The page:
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Rezoning OKd for Oakwood housing development, but development plan not settled
0613OAKWOOD
Rezoning for a planned residential development off McEver Road was approved by Oakwood City Council Monday night.

Rezoning for a planned residential development off McEver Road was approved by Oakwood City Council Monday night, but proposed development plans are still up in the air.

Atlanta-based Rosewood Active Adult Communities is seeking to either build 105 one-story attached homes or 131 two-story town homes.

Basically, the company wanted approval for both, giving it the flexibility to develop either way, based on the findings of a yet-unfinished market study.

But the council refused to approve both plans, voting instead to give Rosewood the option of bringing back one of the plans for a future vote.

Rosewood officials asked if there was a time limit on coming back with a plan.

“Whenever you get ready,” Mayor Lamar Scroggs said.

The 14-acre development would be between Old Flowery Branch Road and Crawford Oaks Drive.

The 105 homes would be geared toward older “active” adults, which is a growing residential trend in Hall County. No age restrictions would be placed on buyers of the 131 more traditional town homes.

In both plans, prices could run from the high $160,000 to mid-$170,000 range. Neither community would feature any amenities.

Oakwood City Councilwoman Sheri Millwood asked Rosewood if the company “would be willing” to lean more toward an active-adult community.

“We are leaning in that direction,” company representative Tommy Barnes said. “But we’re not in a position to be able to say we would definitely do that plan and not the other. We’ve not got our market studies back to make that commitment tonight.”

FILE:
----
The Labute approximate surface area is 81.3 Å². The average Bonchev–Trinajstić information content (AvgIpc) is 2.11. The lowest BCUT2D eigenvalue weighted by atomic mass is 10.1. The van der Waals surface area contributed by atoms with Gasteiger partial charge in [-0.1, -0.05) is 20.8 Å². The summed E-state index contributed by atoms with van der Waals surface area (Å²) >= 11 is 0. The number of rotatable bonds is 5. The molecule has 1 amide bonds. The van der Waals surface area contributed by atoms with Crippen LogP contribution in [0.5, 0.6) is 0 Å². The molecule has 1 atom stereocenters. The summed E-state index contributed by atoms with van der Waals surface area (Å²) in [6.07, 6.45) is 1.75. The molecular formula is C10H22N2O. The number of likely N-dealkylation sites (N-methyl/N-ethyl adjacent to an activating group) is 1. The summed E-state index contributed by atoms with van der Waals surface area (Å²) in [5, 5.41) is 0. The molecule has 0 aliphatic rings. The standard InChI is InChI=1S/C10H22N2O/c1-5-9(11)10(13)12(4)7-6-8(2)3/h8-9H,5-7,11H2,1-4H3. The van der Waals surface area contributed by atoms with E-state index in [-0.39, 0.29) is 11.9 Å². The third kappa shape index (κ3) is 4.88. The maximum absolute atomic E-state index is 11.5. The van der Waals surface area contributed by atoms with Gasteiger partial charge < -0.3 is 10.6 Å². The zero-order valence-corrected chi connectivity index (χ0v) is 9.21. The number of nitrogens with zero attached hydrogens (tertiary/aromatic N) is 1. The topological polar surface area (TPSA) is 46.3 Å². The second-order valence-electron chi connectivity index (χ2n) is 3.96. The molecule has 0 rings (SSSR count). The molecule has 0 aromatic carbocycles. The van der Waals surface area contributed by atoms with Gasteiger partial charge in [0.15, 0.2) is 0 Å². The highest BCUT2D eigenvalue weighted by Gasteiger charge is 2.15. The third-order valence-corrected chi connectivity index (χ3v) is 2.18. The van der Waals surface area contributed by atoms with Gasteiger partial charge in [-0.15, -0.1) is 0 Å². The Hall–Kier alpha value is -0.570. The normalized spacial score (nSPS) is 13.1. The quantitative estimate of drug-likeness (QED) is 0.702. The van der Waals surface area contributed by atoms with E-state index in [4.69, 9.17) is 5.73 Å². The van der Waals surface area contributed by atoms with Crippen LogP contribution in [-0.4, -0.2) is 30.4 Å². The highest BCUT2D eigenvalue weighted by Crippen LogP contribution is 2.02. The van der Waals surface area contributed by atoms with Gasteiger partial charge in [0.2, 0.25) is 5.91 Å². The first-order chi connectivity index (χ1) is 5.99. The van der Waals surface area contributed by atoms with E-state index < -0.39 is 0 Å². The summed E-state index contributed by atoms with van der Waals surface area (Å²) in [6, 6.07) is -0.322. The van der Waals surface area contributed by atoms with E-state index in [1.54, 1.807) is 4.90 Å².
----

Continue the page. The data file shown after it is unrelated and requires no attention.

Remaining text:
Barnes said the company does believe “either one of these (plans) is going to be a real nice development. We feel like it’s compatible with what’s in the area.

“… We think it will enhance (neighboring properties’) values because it is more compatible.”

Some residents voiced concerns about the development to the council.

Carole Moores, resident of the adjacent Crawford Oaks residential development, said she was happy to see that a homeowners association was being proposed, but “my deepest concern is with (potential future) rentals.”

“Getting rentals out of our units has been a nightmare. … It’s up to the homeowners association to deal with these people. I’ve walked in on some of our units that have been rat-infested.”

Another Crawford Oaks resident, Barry Stewart, said he had mainly traffic concerns.

“It doesn’t seem like a big community, but the intersection of Old Flowery Branch and McEver and (nearby) Mundy Mill (Road) already aren’t working right, so this just adds to that problem.”

As part of the development, the company also would have to make road improvements, including a left-turn lane, at the McEver entrance.

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